The short answer was, she didn't know. The book my fellow writer is selling does have an ISBN, but is printed through Amazon's CreateSpace, and most of his sales are to local book stores, book fairs, or individuals at other events.
Are these numbers a trade publisher would be able to find later on if he eventually wanted to sign with an agent and ultimately a publisher? I told the group I'd do some research, and your blog was the first place I headed.
I am writing to tell you the denouement of my quest to publish my first novel.
To briefly recap: I wrote to you when I was going to a conference to get my query/first pages critiqued. I took the advice of you and the candid Reiders and sat there with my mouth shut and took notes. I revised based on suggestions and queried my heart out on this, my third novel. The rejections I received for that book, added to the ones for my first two, totaled somewhere around 200. (Give or take another hundred or so but who's counting.)
But. I learned a lot, and applied it all to novel number four's query. Novel four won an award for unpublished authors. I revised again anyway. I queried agents, and I signed with an amazing one. And this past week, the announcement for my two book deal went out in Publishers Weekly so that must mean it's real! (Book one is a YA high school political reimagining of "Dear Mr. Henshaw" currently titled "Dear Rachel Maddow").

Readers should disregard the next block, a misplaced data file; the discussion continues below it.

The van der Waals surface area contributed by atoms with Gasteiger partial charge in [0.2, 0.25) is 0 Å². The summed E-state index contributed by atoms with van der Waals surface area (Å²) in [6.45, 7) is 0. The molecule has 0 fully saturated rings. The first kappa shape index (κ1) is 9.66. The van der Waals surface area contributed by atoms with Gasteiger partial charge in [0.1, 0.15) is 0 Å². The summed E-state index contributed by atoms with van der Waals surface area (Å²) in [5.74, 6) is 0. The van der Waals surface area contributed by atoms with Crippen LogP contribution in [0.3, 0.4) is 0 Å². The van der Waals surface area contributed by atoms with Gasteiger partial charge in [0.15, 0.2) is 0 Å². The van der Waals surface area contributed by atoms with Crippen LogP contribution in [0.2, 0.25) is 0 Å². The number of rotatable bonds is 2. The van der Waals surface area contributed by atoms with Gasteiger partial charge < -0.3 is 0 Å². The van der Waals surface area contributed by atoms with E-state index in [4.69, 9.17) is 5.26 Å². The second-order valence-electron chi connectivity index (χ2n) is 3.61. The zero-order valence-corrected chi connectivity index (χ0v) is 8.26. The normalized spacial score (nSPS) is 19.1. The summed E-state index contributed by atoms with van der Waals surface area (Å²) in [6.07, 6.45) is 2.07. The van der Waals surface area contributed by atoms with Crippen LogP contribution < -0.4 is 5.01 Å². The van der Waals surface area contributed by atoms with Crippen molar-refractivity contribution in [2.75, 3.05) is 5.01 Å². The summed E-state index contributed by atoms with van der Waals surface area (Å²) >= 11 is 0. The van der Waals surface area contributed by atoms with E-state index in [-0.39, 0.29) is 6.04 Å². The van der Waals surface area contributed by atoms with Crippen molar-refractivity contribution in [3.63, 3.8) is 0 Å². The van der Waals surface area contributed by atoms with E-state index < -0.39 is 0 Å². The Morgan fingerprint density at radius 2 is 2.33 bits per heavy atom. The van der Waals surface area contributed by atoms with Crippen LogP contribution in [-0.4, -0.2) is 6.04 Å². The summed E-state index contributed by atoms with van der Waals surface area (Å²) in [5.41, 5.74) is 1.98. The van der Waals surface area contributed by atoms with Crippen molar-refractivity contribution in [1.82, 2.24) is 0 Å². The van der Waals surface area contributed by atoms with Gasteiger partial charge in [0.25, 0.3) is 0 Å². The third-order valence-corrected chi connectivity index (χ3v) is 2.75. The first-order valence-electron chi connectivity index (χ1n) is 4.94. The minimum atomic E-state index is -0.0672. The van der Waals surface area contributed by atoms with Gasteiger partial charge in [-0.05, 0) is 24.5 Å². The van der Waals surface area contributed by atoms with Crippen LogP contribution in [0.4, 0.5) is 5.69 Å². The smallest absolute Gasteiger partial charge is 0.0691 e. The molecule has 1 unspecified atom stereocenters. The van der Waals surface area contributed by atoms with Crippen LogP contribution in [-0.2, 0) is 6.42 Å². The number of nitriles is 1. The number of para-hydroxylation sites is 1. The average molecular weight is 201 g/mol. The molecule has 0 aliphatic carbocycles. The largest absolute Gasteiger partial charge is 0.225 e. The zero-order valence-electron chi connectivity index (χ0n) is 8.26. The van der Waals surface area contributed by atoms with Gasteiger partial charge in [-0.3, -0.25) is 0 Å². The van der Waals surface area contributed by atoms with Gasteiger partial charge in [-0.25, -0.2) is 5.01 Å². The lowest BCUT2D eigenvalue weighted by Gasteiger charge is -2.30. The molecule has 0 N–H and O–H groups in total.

So though I have yet to have enough nerve to post in the comments (there is some irony in that I realize), know that I religiously read this blog and follow the consider the council of the commenters. Thank you, thank you, thank you Janet and to the community you have created. If I have one piece of advice for my fellow authors--never stop writing.
I've been wanting to send this email for a while, but I just never knew how because I didn't want to be presumptuous. Your post today about anxiety and your community struck a chord, however, and I thought it was probably time, as I owe a lot to you.
I wanted to let you know I have a new book coming out soon. Part of the reason I've been hesitant to say anything is because it's self-published (I like to call it indie published because I have my own company and hire out for things like cover and interior design), and self-publishing still seems to have a poor reputation, despite the amount of work and care that goes into it.